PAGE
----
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Kickstarting a Stagnant Company

When done right, it’s hard to identify when your company moves from one growth stage to another. The transition should be seamless and can seem to flow naturally as the company grows. When you’re a business leader, however, it’s clear that this evolution rarely (if ever) happens on its own. Here’s what to do when kickstarting a stagnant company.

How do you find out what is causing your company to stagnate?

Figuring out which factors are limiting your business and how to put your team in the position to solve those challenges should be a top priority as a leader. I’ve previously discussed how I personally identify the various stages of growth.

Everyone seems to have their own take on this model, but knowing where you are in your business, lifecycle can help identify the factors that may be holding your team back.

Without getting too deep, these factors generally come back to three underlying buckets: people, process and platform (or product). Growth is often slowed by the stagnation that can creep into an organization as its customers, revenue and employee count expand.

The good news is that a few specific tactics can mitigate the challenge and pull the team out of the quicksand of stagnation as you advance from one stage of growth to the next.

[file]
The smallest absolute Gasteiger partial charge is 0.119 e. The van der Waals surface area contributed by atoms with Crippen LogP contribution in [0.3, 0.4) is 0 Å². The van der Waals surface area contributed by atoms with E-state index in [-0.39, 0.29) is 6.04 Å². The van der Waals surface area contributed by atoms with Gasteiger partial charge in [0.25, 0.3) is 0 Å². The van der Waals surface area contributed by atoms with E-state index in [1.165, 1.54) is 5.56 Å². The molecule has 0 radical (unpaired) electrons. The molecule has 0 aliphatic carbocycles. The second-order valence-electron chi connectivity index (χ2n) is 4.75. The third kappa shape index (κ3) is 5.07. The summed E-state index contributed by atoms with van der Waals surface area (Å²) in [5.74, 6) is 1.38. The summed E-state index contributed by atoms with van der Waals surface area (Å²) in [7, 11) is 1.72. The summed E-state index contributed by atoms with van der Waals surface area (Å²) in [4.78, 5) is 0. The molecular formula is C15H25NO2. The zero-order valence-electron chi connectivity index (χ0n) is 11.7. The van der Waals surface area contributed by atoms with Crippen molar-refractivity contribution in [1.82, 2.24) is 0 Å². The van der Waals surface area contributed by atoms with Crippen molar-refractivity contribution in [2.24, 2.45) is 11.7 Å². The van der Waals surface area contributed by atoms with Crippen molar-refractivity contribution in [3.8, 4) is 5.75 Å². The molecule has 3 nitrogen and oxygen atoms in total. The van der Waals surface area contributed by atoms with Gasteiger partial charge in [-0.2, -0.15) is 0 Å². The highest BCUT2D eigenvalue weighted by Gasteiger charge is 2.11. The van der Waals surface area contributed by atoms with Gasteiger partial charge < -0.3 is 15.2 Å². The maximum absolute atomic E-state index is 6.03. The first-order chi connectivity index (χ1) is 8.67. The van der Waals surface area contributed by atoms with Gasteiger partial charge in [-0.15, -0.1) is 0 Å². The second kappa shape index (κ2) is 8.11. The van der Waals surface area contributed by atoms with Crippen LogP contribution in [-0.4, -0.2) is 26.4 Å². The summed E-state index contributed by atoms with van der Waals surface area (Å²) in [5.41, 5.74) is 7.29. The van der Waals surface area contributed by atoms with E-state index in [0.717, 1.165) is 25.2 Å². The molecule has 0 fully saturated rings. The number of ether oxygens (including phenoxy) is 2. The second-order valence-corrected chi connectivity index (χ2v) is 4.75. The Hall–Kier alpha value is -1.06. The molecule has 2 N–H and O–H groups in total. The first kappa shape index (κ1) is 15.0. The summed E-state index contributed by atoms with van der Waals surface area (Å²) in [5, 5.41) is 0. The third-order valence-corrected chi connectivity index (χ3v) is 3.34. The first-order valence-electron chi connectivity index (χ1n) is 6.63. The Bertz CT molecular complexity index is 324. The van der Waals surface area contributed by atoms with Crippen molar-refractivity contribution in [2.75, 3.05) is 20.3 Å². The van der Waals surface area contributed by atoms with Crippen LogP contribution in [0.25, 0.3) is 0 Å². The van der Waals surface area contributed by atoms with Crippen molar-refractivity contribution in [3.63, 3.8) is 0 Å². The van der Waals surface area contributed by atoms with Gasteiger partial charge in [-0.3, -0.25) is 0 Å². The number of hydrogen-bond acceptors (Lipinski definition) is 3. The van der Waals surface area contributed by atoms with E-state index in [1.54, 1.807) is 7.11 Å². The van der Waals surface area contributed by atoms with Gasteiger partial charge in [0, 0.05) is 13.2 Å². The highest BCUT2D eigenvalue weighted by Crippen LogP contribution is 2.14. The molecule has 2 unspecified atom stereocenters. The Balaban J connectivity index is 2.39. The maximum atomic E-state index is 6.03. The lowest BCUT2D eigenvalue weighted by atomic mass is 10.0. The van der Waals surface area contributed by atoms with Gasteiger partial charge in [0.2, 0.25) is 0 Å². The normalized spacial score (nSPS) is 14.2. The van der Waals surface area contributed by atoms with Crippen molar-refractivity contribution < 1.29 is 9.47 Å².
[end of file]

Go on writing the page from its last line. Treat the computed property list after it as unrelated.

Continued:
Identify and examine problematic areas. Some solutions can either remove the issues or fix them, giving your stagnant company a kickstart.

Audit for Stagnation

In 2013, I stepped in to lead Motus (then known as Corporate Reimbursement Services, Inc.(CRS)). I immediately realized the company was at a crossroads and needed a kickstart.

The first thing we needed to figure out was where the strengths and potential blockers were across the organization. There are many stagnation indicators:

  • losing clients
  • failing in the market
  • declining revenues
  • the vibe of the people
  • the cultural tenor
  • whether or not folks are energized

These factors take additional time to understand.

We took the time to have discussions with everyone on the team. Some of the team was divided into groups; others we met with one-on-one. These meetings made it possible to figure out roles and the general mood of the company.

We worked to find out if folks were energized or if they even wanted to be excited. Did they like what their roles and jobs were? I tried to figure out if people felt empowered by their work, or if they were going through the motions.

I wanted to ensure we had a team that was energized and proud to be a part of what we were building. From that baseline, it’s a matter of assessing what you learned, validating what’s going on, and taking actions where needed.

After the CRS interview process, we got everyone together and laid out what was sacrosanct to the organization. We found out the areas where people expressed frustration. We had young smart people doing stuff that should be automated.

We had processes in people’s heads, leading to single points of failure rather than organized procedures. Our technology was a UI that was plugged into a workflow, not an actual platform. We validated these hard truths and dug into what everyone was feeling.

Then, we had to take action. Tactically, we needed to focus on one thing that everyone seemed to yearn for within the company: Empowerment.